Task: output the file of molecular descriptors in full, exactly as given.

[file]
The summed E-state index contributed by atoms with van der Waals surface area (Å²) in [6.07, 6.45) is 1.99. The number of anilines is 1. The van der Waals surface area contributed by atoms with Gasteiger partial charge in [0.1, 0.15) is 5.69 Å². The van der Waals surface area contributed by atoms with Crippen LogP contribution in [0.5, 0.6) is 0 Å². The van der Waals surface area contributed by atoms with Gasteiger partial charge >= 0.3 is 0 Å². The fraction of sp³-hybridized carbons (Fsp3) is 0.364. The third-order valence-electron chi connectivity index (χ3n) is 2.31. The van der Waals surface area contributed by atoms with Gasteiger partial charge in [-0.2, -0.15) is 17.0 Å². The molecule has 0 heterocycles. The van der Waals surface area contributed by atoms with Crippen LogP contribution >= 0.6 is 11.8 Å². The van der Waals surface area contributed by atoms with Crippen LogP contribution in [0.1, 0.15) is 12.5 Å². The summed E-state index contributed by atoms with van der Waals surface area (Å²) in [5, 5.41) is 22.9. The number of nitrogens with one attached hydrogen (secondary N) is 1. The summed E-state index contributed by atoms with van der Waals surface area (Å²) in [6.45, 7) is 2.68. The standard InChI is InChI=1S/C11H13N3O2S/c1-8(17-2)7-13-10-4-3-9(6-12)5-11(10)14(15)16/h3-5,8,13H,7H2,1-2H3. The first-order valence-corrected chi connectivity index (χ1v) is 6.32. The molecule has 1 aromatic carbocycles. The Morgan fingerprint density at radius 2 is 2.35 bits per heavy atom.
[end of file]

The summed E-state index contributed by atoms with van der Waals surface area (Å²) in [6.07, 6.45) is 1.99. The number of anilines is 1. The van der Waals surface area contributed by atoms with Gasteiger partial charge in [0.1, 0.15) is 5.69 Å². The van der Waals surface area contributed by atoms with Crippen LogP contribution in [0.5, 0.6) is 0 Å². The van der Waals surface area contributed by atoms with Gasteiger partial charge >= 0.3 is 0 Å². The fraction of sp³-hybridized carbons (Fsp3) is 0.364. The third-order valence-electron chi connectivity index (χ3n) is 2.31. The van der Waals surface area contributed by atoms with Gasteiger partial charge in [-0.2, -0.15) is 17.0 Å². The molecule has 0 heterocycles. The van der Waals surface area contributed by atoms with Crippen LogP contribution >= 0.6 is 11.8 Å². The van der Waals surface area contributed by atoms with Crippen LogP contribution in [0.1, 0.15) is 12.5 Å². The summed E-state index contributed by atoms with van der Waals surface area (Å²) in [5, 5.41) is 22.9. The number of nitrogens with one attached hydrogen (secondary N) is 1. The summed E-state index contributed by atoms with van der Waals surface area (Å²) in [6.45, 7) is 2.68. The standard InChI is InChI=1S/C11H13N3O2S/c1-8(17-2)7-13-10-4-3-9(6-12)5-11(10)14(15)16/h3-5,8,13H,7H2,1-2H3. The first-order valence-corrected chi connectivity index (χ1v) is 6.32. The molecule has 1 aromatic carbocycles. The Morgan fingerprint density at radius 2 is 2.35 bits per heavy atom.